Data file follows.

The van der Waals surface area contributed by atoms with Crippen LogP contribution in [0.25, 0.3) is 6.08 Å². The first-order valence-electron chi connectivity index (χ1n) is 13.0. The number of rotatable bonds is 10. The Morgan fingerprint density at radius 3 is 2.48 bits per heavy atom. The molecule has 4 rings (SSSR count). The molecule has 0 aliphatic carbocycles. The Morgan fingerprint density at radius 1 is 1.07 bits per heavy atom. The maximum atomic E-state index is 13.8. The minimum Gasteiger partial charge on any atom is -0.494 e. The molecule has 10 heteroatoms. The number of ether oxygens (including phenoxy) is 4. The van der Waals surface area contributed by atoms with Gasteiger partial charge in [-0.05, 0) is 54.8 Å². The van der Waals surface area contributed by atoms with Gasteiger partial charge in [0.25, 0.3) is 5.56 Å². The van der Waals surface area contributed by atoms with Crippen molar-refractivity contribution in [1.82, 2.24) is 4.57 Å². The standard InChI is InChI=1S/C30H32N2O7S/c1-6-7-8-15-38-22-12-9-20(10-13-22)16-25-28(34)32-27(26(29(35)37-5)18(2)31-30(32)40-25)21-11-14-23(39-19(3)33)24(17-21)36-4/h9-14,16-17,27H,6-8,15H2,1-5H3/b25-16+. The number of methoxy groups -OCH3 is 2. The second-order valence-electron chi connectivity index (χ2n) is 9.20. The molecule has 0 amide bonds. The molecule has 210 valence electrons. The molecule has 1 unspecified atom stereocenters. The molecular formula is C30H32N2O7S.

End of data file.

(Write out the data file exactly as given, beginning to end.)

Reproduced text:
The van der Waals surface area contributed by atoms with Crippen LogP contribution in [0.25, 0.3) is 6.08 Å². The first-order valence-electron chi connectivity index (χ1n) is 13.0. The number of rotatable bonds is 10. The Morgan fingerprint density at radius 3 is 2.48 bits per heavy atom. The molecule has 4 rings (SSSR count). The molecule has 0 aliphatic carbocycles. The Morgan fingerprint density at radius 1 is 1.07 bits per heavy atom. The maximum atomic E-state index is 13.8. The minimum Gasteiger partial charge on any atom is -0.494 e. The molecule has 10 heteroatoms. The number of ether oxygens (including phenoxy) is 4. The van der Waals surface area contributed by atoms with Gasteiger partial charge in [-0.05, 0) is 54.8 Å². The van der Waals surface area contributed by atoms with Gasteiger partial charge in [0.25, 0.3) is 5.56 Å². The van der Waals surface area contributed by atoms with Crippen molar-refractivity contribution in [1.82, 2.24) is 4.57 Å². The standard InChI is InChI=1S/C30H32N2O7S/c1-6-7-8-15-38-22-12-9-20(10-13-22)16-25-28(34)32-27(26(29(35)37-5)18(2)31-30(32)40-25)21-11-14-23(39-19(3)33)24(17-21)36-4/h9-14,16-17,27H,6-8,15H2,1-5H3/b25-16+. The number of methoxy groups -OCH3 is 2. The second-order valence-electron chi connectivity index (χ2n) is 9.20. The molecule has 0 amide bonds. The molecule has 210 valence electrons. The molecule has 1 unspecified atom stereocenters. The molecular formula is C30H32N2O7S.